goal anxiety

I’ve come to realize I have a moderately dysfunctional relationship with goals.

(This applies to more than just writing, but writing offers a good, clear-cut illustration of what I mean.)

Let’s say I’m working on a novel and my goal is 1000 words a day. One evening, out of laziness, I write only 800. Or — more likely — I just don’t write at all. (If I put my butt in the chair, I tend not to leave until I have quota.) I treat that as a deficit I need to make up; I write 1200 words or 1500 words until I’m back where I would have been had I not been short one day.

This is moderately okay. Especially since I usually manage to cut myself some slack for occasions when something (like travel) takes me out of commission for several days at a stretch.

The dysfunctionality comes in when I write above quota. Take a recent example: I’m working on something where my weekly goal is 10K. Which means, in general, 1500 a day, with one day where I can cut back a bit and just do 1000. This past week, I wrote 1500 (and change) for a couple of days, and then 2K one day. I built up a surplus.

This does not get treated the way a deficit does — as slippage that should get averaged out.

No, instead my obsessive, goal-driven self tends to ignore all surpluses. Who cares that I’m more than 500 ahead; I should still write 1500 every day. Including that day that was supposed to be an easy 1000. Then I’d be a thousand ahead of where I meant to be! But don’t let that fool you into thinking I could do just 9K the next week. No, it’ll be 10K or bust, and if I can squeeze out more, than full steam ahead!

From the perspective of finishing books (or whatever else I might be working on), this seems pretty good. I’m beginning to notice, though, that it might be a little hard on me — it means I never earn a break. Any such break would have to be earned in advance, and once I’ve done that, I just keep pushing. More words written, more pages read, more cleaning done, whatever the task at hand is, I keep going. Until it’s done.

And then I look for something else to do.

My fiance is probably beating his head into a wall, having read this far; he’s a big advocate of me relaxing and not being so hard on myself. But he (and the rest of you) can take heart: I’ve made a baby step in mending my ways. Having built up a surplus earlier this writing week (which is, for uninteresting reasons having to do with this project, Thursday through Wednesday), I let myself cut back a bit for the last three days. I wrote over 1K each time, to hit my weekly goal, but didn’t make myself do 1500. Right now I’m sitting pretty at 53 words over target — in the middle of a scene, no less, which I decided to leave as a carrot for tomorrow, rather than finishing it tonight.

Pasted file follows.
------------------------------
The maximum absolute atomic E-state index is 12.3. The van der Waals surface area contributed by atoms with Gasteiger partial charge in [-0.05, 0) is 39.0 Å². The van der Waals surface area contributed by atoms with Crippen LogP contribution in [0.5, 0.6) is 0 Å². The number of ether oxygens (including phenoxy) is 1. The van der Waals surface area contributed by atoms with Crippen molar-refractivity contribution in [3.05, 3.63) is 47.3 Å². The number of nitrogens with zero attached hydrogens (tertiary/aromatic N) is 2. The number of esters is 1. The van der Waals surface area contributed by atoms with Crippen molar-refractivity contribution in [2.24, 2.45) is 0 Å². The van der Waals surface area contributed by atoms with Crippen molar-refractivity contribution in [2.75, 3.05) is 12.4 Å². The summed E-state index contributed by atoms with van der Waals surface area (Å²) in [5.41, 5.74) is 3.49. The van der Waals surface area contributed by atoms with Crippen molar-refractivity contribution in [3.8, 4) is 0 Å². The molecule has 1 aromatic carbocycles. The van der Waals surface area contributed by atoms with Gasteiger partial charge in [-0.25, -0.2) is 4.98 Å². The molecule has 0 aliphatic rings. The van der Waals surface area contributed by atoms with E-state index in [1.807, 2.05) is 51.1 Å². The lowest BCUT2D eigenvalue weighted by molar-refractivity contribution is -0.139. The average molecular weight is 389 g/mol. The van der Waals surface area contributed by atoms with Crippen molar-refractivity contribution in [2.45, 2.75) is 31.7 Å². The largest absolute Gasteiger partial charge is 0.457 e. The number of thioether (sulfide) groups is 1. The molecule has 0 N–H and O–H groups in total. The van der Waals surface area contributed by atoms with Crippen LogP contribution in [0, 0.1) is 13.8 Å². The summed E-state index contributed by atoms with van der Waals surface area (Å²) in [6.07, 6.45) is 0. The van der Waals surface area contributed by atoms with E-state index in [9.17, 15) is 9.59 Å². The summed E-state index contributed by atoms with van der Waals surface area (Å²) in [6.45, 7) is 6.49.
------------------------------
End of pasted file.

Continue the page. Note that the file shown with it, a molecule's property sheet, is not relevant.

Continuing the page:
Mind you, I’ve got other things I need to get done, which is another argument for not driving myself to oblivion on one project only. But nevermind that.

Goals: they’re to be met, but not always exceeded.

0 Responses to “goal anxiety”

  1. mrissa


    This is why I’ve started taking Sundays off: to give myself a space where I can’t decide that all (writing) goals must be exceeded immediately.

  2. d_c_m

    Goals: they’re to be met, but not always exceeded.
    Good quote and definitely something to live by. 🙂

  3. moonandserpent

    Actually that doesn’t sound so weird. When I was doing tech writing professionally (i.e. the last time I could be counted on to do 1-2k per day) I was pretty much the same way.

  4. ladyhedgehog

    I do the exact same thing. It drives my husband all kinds of crazy. At least once a week, he feels compelled to lecture me on the meaning of the word, “average.”

  5. Anonymous

    This sounds familiar. Do you feel guilty when you take a break from writing, like I do?

    Just wondering if anyone else is having trouble explaining to people why it doesn’t feel ok to “not be writing.” 🙂

    C. Rooney

  6. diatryma

    Oh my yes. I’m trying to stop thinking that way, because it means I never get a break except by breaking the rules. If the only night off happens because I failed, it’s not a good night off.

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